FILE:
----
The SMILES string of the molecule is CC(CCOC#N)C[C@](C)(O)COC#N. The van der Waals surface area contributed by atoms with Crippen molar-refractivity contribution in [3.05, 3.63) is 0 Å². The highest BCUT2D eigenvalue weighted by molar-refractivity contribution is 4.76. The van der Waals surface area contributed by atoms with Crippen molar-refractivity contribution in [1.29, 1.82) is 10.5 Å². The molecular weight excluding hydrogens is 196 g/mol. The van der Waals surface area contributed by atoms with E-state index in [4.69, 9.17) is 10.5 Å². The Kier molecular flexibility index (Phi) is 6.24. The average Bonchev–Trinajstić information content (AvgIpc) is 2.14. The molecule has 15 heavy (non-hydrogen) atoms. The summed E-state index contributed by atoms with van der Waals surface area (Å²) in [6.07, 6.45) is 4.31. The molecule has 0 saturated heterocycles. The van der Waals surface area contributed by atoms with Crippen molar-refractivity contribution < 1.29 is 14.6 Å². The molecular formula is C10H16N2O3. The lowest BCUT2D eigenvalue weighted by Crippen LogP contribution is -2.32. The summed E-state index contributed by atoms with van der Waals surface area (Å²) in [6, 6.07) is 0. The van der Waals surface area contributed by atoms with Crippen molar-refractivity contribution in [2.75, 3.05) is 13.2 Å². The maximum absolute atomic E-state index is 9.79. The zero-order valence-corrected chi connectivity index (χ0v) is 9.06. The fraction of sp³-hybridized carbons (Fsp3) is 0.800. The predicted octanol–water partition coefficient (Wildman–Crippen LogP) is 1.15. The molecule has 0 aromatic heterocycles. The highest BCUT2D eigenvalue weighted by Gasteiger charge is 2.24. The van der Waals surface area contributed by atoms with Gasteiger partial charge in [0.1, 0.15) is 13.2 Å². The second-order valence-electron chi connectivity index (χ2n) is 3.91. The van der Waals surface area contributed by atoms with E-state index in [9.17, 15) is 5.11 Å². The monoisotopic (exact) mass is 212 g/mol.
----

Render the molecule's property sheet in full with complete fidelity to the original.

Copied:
The SMILES string of the molecule is CC(CCOC#N)C[C@](C)(O)COC#N. The van der Waals surface area contributed by atoms with Crippen molar-refractivity contribution in [3.05, 3.63) is 0 Å². The highest BCUT2D eigenvalue weighted by molar-refractivity contribution is 4.76. The van der Waals surface area contributed by atoms with Crippen molar-refractivity contribution in [1.29, 1.82) is 10.5 Å². The molecular weight excluding hydrogens is 196 g/mol. The van der Waals surface area contributed by atoms with E-state index in [4.69, 9.17) is 10.5 Å². The Kier molecular flexibility index (Phi) is 6.24. The average Bonchev–Trinajstić information content (AvgIpc) is 2.14. The molecule has 15 heavy (non-hydrogen) atoms. The summed E-state index contributed by atoms with van der Waals surface area (Å²) in [6.07, 6.45) is 4.31. The molecule has 0 saturated heterocycles. The van der Waals surface area contributed by atoms with Crippen molar-refractivity contribution < 1.29 is 14.6 Å². The molecular formula is C10H16N2O3. The lowest BCUT2D eigenvalue weighted by Crippen LogP contribution is -2.32. The summed E-state index contributed by atoms with van der Waals surface area (Å²) in [6, 6.07) is 0. The van der Waals surface area contributed by atoms with Crippen molar-refractivity contribution in [2.75, 3.05) is 13.2 Å². The maximum absolute atomic E-state index is 9.79. The zero-order valence-corrected chi connectivity index (χ0v) is 9.06. The fraction of sp³-hybridized carbons (Fsp3) is 0.800. The predicted octanol–water partition coefficient (Wildman–Crippen LogP) is 1.15. The molecule has 0 aromatic heterocycles. The highest BCUT2D eigenvalue weighted by Gasteiger charge is 2.24. The van der Waals surface area contributed by atoms with Gasteiger partial charge in [0.1, 0.15) is 13.2 Å². The second-order valence-electron chi connectivity index (χ2n) is 3.91. The van der Waals surface area contributed by atoms with E-state index in [9.17, 15) is 5.11 Å². The monoisotopic (exact) mass is 212 g/mol.